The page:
After Bierce left The Wasp, he was hired by William Randolph Hearst to write for his newspaper The San Francisco Examiner in 1887. Bierce's first "Prattle" column appeared in the Examiner on March 5 of that year, and the next installment of his satirical lexicon appeared in the 4 September 1887 issue on page 4, under the title "The Cynic's Dictionary". Bierce wrote one more “The Cynic's Dictionary” column (which ran in the 29 April 1888 Examiner, page 4), and then no more appeared for sixteen years.
In the meantime, Bierce's idea of a "comic dictionary" was imitated by others, and his witty definitions were plagiarized without crediting him. One imitator even copied the name of Bierce's column.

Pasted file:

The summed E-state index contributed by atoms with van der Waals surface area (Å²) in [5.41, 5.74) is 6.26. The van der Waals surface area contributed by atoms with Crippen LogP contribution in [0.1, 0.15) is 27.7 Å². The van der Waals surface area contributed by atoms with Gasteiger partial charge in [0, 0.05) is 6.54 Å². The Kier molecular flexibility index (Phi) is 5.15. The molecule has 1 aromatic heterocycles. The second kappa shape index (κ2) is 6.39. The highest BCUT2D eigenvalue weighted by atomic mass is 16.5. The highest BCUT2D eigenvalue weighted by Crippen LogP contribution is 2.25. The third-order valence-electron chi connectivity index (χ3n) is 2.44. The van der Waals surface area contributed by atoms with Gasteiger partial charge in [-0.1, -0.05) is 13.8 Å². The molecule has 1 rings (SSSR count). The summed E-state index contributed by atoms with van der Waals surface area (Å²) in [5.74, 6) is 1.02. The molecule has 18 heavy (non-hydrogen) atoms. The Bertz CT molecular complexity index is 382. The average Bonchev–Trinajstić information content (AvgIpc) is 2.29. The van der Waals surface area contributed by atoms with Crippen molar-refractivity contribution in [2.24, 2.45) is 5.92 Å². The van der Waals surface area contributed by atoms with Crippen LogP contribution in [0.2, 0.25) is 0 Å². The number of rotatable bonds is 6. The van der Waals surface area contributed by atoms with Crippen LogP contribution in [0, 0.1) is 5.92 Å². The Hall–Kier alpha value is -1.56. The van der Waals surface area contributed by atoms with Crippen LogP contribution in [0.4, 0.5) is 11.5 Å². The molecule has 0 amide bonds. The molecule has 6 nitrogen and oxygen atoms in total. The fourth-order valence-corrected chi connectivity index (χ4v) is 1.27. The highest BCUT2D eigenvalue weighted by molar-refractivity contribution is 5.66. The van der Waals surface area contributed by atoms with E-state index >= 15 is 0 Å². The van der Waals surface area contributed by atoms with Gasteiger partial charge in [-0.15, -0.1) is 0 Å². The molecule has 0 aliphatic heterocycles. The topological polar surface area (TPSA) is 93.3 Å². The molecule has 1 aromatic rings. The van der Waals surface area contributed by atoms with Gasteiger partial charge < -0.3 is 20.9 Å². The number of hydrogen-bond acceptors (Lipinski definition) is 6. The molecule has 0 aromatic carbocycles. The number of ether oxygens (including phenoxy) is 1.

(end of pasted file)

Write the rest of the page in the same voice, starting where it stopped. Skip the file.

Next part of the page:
Bierce restarted his “The Cynic's Dictionary” columns with new definitions beginning in June 1904. Hearst's newspaper publishing company had grown nationally, so Bierce's readership had expanded dramatically as well. Now “The Cynic's Dictionary” columns usually appeared first in Hearst's New York American, next in other Hearst papers (San Francisco Examiner, Boston American, Chicago American, Los Angeles Examiner), and then via Hearst's syndication business in other newspapers covering additional cities Hearst newspapers did not reach.
On 4 November 1905, Bierce wrote to a friend that he was at last reshaping the witty definitions from his newspaper columns into a book, and was irritated by his imitators: “I'm compiling The Devil's Dictionary at the suggestion of Doubleday, Page & Co., who doubtless think it a lot of clowneries like the books to which it gave the cue.”